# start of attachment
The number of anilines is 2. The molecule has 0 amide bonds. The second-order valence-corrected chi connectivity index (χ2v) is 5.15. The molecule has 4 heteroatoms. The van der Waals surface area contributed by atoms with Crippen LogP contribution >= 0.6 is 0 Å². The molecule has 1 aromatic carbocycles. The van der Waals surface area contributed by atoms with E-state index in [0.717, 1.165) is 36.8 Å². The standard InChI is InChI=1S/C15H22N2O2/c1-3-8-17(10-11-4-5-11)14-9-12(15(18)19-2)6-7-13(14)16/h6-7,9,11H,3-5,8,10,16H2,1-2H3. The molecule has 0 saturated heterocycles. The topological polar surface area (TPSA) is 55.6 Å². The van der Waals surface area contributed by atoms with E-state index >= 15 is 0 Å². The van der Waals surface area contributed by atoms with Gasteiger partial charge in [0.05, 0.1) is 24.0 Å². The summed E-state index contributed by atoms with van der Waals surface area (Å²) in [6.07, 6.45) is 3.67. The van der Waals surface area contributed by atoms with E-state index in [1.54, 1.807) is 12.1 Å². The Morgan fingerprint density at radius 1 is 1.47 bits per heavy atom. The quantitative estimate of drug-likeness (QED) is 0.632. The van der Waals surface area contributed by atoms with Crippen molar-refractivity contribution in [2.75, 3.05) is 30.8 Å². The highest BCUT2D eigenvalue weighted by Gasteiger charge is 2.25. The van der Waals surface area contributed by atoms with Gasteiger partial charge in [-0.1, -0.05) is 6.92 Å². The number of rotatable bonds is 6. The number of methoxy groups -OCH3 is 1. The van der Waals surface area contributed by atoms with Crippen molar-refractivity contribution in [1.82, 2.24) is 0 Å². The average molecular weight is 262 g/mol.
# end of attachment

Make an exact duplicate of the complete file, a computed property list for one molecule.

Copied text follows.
The number of anilines is 2. The molecule has 0 amide bonds. The second-order valence-corrected chi connectivity index (χ2v) is 5.15. The molecule has 4 heteroatoms. The van der Waals surface area contributed by atoms with Crippen LogP contribution >= 0.6 is 0 Å². The molecule has 1 aromatic carbocycles. The van der Waals surface area contributed by atoms with E-state index in [0.717, 1.165) is 36.8 Å². The standard InChI is InChI=1S/C15H22N2O2/c1-3-8-17(10-11-4-5-11)14-9-12(15(18)19-2)6-7-13(14)16/h6-7,9,11H,3-5,8,10,16H2,1-2H3. The molecule has 0 saturated heterocycles. The topological polar surface area (TPSA) is 55.6 Å². The van der Waals surface area contributed by atoms with E-state index >= 15 is 0 Å². The van der Waals surface area contributed by atoms with Gasteiger partial charge in [0.05, 0.1) is 24.0 Å². The summed E-state index contributed by atoms with van der Waals surface area (Å²) in [6.07, 6.45) is 3.67. The van der Waals surface area contributed by atoms with E-state index in [1.54, 1.807) is 12.1 Å². The Morgan fingerprint density at radius 1 is 1.47 bits per heavy atom. The quantitative estimate of drug-likeness (QED) is 0.632. The van der Waals surface area contributed by atoms with Crippen molar-refractivity contribution in [2.75, 3.05) is 30.8 Å². The highest BCUT2D eigenvalue weighted by Gasteiger charge is 2.25. The van der Waals surface area contributed by atoms with Gasteiger partial charge in [-0.1, -0.05) is 6.92 Å². The number of rotatable bonds is 6. The number of methoxy groups -OCH3 is 1. The van der Waals surface area contributed by atoms with Crippen molar-refractivity contribution in [1.82, 2.24) is 0 Å². The average molecular weight is 262 g/mol.